Thursday, May 03, 2012

15000-pixel Retina Sensors Implanted in the UK

BBC: Oxford Eye Hospital and King's College Hospital in London, UK carry out clinical trials implanting 1,500-pixel sensors into the eyes of two blind patients. When light enters the eye and reaches the 3 sq. mm chip, it stimulates the pixels which sends electronic signals to the optic nerve and from there to the brain. The chip can have its sensitivity altered via an external power unit which connects to the chip via a magnetic disc on the scalp. The implant was developed by a German company, Retina Implant AG. The patients are now able to perceive light and even some shapes.

Thanks to CDM for the link!


  1. Interestingly, there's a related BBC article today "Massive rise in Asian eye damage" about myopia among urban school students. The authors suggest that a heavy emphasis on studying leads to children missing sun exposure that helps combat the inception of myopia during childhood. So today's focus on educational achievement may have a hitherto overlooked cost in focus tomorrow. Maybe retinal implants will be a huge market because people have spent too much time preparing for tests and not enough time playing outside.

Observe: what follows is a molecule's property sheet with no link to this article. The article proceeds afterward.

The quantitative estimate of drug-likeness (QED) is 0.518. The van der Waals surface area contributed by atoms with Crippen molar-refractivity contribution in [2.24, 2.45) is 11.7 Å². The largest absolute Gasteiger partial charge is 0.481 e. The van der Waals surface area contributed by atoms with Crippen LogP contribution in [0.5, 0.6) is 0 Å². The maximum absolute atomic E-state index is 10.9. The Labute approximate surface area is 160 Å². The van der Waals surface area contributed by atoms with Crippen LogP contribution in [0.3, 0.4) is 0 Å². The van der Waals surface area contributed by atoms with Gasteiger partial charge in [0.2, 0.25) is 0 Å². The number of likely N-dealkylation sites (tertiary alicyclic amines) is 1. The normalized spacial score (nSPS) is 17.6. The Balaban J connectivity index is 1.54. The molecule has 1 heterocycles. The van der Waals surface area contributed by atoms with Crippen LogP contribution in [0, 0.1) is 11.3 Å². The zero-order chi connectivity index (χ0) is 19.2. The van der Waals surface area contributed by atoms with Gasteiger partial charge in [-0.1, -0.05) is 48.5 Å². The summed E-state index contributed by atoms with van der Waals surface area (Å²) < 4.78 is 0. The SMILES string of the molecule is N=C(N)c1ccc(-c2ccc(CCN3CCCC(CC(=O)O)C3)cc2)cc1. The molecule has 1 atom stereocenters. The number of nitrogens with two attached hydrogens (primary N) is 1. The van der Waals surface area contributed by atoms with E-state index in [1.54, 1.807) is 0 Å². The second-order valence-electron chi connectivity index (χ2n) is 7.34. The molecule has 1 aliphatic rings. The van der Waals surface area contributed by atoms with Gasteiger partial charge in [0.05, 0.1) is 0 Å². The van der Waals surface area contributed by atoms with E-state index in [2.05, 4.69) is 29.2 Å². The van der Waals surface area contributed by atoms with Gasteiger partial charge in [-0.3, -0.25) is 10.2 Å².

2. Does CDM mean that AF lens should be have a new market application :) ?

  3. I was thinking more along the lines of implanted image sensors for people suffering complications due to high myopia. That's ten to twenty percent of study population.

    Let's take just China. Suppose the population there peaks at 1.6 billion, with 70% in urban areas and no efforts to combat the problem. The myopia figure might be around 900 million people. The high myopia figure could be 180 million people.

    360 million units in just one country seems to me to be a large market for a medical device image sensor. And because they would be implanted they are unlikely to have particularly low costs or profit margins at any stage of the supply chain.

    There are probably really good times ahead for Asian opthamologists and supporting technology companies.

  4. Implanted image sensors works on exciting the retinal cells by "high current" bipolar signals: what they do not tell you is that you slowly damage the cells by this over excitation, reducing the possibility of saving the retina by the alternate but promising stem-cell therapies.


All comments are moderated to avoid spam and personal attacks.